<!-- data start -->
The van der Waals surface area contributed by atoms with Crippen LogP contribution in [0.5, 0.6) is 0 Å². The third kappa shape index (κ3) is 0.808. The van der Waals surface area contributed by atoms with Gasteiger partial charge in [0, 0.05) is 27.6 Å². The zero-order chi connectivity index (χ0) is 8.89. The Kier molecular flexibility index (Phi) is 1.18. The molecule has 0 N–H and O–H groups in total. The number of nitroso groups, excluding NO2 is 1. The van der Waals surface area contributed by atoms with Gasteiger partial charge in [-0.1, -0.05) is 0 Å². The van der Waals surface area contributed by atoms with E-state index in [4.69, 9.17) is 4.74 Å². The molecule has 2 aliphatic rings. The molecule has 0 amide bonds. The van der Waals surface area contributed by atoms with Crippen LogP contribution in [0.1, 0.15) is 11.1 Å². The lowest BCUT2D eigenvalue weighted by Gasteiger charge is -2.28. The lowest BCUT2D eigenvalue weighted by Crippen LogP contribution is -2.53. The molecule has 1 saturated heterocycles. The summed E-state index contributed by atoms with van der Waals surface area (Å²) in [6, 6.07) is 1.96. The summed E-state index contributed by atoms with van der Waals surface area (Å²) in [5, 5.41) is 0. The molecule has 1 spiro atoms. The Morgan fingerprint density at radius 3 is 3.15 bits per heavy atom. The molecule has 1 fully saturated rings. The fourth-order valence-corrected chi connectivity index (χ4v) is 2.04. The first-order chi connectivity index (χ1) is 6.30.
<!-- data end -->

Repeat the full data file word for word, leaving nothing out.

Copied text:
The van der Waals surface area contributed by atoms with Crippen LogP contribution in [0.5, 0.6) is 0 Å². The third kappa shape index (κ3) is 0.808. The van der Waals surface area contributed by atoms with Gasteiger partial charge in [0, 0.05) is 27.6 Å². The zero-order chi connectivity index (χ0) is 8.89. The Kier molecular flexibility index (Phi) is 1.18. The molecule has 0 N–H and O–H groups in total. The number of nitroso groups, excluding NO2 is 1. The van der Waals surface area contributed by atoms with Gasteiger partial charge in [-0.1, -0.05) is 0 Å². The van der Waals surface area contributed by atoms with E-state index in [4.69, 9.17) is 4.74 Å². The molecule has 2 aliphatic rings. The molecule has 0 amide bonds. The van der Waals surface area contributed by atoms with Crippen LogP contribution in [0.1, 0.15) is 11.1 Å². The lowest BCUT2D eigenvalue weighted by Gasteiger charge is -2.28. The lowest BCUT2D eigenvalue weighted by Crippen LogP contribution is -2.53. The molecule has 1 saturated heterocycles. The summed E-state index contributed by atoms with van der Waals surface area (Å²) in [6, 6.07) is 1.96. The summed E-state index contributed by atoms with van der Waals surface area (Å²) in [5, 5.41) is 0. The molecule has 1 spiro atoms. The Morgan fingerprint density at radius 3 is 3.15 bits per heavy atom. The molecule has 1 fully saturated rings. The fourth-order valence-corrected chi connectivity index (χ4v) is 2.04. The first-order chi connectivity index (χ1) is 6.30.